Articles Of Diet:—
Arishtas and Asavas prepared with treacle or with honey or with sugar or with cow’s urine or with Kshara (alkali) as well as the essence of meat of any Jangala animal saturated with clarified butter and mixed with the expressed juice of Amalaka or of Kola should be prescribed and meals of cooked barley grains or of Shali rice and the preparations prescribed in cases of swelling (Shopha) should be daily taken by a patient suffering from an attack of Pandu-roga. 32.
Treatment of supervening Symptoms:—
The supervening symptoms such as difficulty of breathing, diarrhea, aversion to food, cough, epileptic fits, thirst, vomiting, colic pain, fever, swelling (Shopha), burning sensation in the body, indigestion, hoarseness, lassitude, etc. should be remedied on the principles laid down in the Shastras with due regard to the nature and intensity of the deranged bodily Doshas, severally lying at their roots. 33.
If a patient afflicted with Pandu have an edematious swelling of the extremities with an emaciation of the abdominal region and vice versa or if he have a swelling of the scrotum or of the genitals or about the anus or if he be suffering from fever or diarrhea or be lying in a sub-comatose state, he should be given up and should not be attended by a physician caring anything for his fame. 34.
Footnotes and references:
Mādhava in his Nidāna reads “Vyāyāma” (physical exercise) in the place of “Vyavāya” “sexual enjoyment.” Charaka, however, includes both “Vyavāyā” and Vyāyāma” in the long list of the causes of Pāndu-roga.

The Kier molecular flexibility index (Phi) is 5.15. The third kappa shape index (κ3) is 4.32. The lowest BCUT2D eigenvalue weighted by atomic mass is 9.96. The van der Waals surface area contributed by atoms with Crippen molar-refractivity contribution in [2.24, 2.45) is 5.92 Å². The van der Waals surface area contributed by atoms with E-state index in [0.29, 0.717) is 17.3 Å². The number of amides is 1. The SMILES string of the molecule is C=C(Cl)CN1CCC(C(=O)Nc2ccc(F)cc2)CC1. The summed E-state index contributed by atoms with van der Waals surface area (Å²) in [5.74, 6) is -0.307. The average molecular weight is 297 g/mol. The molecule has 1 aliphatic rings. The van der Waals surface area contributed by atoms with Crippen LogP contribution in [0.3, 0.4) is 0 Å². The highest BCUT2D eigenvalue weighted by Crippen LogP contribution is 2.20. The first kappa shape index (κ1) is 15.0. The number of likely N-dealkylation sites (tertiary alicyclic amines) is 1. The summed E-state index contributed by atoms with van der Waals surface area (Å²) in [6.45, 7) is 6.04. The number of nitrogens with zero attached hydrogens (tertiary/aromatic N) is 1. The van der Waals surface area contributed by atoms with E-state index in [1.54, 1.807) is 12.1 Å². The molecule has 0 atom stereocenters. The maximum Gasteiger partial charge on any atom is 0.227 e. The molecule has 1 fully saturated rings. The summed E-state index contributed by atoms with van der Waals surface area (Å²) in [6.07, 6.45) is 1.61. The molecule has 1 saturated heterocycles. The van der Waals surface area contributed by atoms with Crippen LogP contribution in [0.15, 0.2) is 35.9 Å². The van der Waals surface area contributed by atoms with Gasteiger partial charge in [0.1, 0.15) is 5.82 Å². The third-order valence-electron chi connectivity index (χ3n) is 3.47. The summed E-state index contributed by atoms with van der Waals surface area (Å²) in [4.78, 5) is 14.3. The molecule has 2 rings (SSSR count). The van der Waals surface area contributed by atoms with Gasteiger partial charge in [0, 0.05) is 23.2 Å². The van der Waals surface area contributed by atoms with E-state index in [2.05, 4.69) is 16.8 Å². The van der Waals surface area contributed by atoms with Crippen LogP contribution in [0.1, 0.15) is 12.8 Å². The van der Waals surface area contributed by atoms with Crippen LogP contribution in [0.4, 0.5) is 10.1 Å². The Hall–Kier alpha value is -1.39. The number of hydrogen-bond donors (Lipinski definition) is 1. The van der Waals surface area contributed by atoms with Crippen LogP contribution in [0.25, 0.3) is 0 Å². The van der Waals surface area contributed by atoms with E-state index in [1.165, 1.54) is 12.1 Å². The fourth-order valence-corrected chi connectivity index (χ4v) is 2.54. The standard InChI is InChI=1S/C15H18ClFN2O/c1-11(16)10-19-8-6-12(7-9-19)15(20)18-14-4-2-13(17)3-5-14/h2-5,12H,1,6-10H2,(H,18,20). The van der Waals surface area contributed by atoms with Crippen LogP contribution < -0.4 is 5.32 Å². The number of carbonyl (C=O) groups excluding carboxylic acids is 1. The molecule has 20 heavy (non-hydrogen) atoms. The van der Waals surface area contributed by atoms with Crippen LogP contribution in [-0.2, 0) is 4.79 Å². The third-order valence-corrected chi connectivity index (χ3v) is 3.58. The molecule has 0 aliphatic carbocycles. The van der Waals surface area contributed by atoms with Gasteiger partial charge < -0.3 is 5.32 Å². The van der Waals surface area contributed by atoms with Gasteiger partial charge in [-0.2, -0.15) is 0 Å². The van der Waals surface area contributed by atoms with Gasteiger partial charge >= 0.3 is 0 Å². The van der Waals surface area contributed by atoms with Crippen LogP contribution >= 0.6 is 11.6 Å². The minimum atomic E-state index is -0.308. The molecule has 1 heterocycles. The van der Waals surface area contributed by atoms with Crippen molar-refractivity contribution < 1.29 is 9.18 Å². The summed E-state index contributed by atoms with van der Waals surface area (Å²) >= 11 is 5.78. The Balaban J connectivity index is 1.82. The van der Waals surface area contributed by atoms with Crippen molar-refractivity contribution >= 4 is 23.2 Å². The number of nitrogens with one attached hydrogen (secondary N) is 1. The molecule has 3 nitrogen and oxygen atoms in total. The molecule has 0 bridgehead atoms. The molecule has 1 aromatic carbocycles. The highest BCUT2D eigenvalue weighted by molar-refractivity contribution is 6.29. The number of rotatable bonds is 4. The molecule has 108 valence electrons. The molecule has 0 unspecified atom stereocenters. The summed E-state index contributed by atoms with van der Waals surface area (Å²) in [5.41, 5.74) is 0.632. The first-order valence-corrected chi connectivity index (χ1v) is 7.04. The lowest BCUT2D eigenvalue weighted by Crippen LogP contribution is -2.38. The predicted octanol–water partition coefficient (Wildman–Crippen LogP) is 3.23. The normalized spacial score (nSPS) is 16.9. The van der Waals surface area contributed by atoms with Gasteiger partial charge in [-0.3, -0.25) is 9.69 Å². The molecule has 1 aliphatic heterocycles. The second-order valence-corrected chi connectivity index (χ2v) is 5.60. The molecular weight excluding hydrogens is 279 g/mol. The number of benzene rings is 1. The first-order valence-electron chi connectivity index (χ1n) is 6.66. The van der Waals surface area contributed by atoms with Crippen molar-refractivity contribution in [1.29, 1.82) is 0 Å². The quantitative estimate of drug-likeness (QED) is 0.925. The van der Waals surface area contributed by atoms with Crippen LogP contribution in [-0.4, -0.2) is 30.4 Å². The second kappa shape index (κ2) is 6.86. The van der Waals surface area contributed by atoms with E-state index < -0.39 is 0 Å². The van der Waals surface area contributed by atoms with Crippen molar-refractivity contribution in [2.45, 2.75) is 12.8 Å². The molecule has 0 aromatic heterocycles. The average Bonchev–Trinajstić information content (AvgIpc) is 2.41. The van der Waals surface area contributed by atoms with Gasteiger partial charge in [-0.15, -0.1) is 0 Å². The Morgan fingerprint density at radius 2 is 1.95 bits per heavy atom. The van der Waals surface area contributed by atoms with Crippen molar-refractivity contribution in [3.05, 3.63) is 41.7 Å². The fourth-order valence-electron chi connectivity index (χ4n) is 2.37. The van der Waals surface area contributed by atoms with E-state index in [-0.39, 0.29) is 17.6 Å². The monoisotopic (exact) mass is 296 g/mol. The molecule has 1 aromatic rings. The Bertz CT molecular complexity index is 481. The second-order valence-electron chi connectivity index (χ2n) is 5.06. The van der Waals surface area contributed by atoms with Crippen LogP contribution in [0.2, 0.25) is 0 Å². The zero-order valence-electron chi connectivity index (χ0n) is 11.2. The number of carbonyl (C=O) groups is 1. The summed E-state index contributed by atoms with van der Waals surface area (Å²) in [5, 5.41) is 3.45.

A variant reads that Pāndu-roga is of eight kinds. In that case the four different varieties of Pāndu, separately mentioned below should be added to the four kinds mentioned here. Charaka says that Pāndu-roga is of five different types:—by separating and adding the one due to the eating of clay to the four kinds enumerated here.
Some say that the Sneha used should be the Kalyānaka-Ghrita (Ch. LXII.). Others says that simply matured clarified butter should be used.
Traiphala-Ghrita may mean either the Ghrita duly cooked with Tri-phalā or the one known as Traiphala-Ghrita mentioned in.
Similarly Tailvaka-Ghrita may mean the Ghrita of that name mentioned in Chap. V. Chikitsita-sthāna or the one duly cooked with Tilvaka.
Here we have followed Dallana in the text. Some take H aridrā to mean Dāru-Haridrā.
According to Charaka’s recipe, however, we find that the two compounds here have been combined into one and there we find the definite mention of Dārvi (Dāru-haridrā). In our practice also we follow Charaka in this case.
Mantha is prepared by mixing powdered grains of barley with clarified butter and a copious quantity bf water. Some commentators, however, on the authority of other medical works, are of opinion that in cases of Pāndu (jaundice) the word “Mantha” is technically used for the preparation of the powdered grains of barley mixed with the expressed juice of Āmalaki and of sugar-cane and with honey.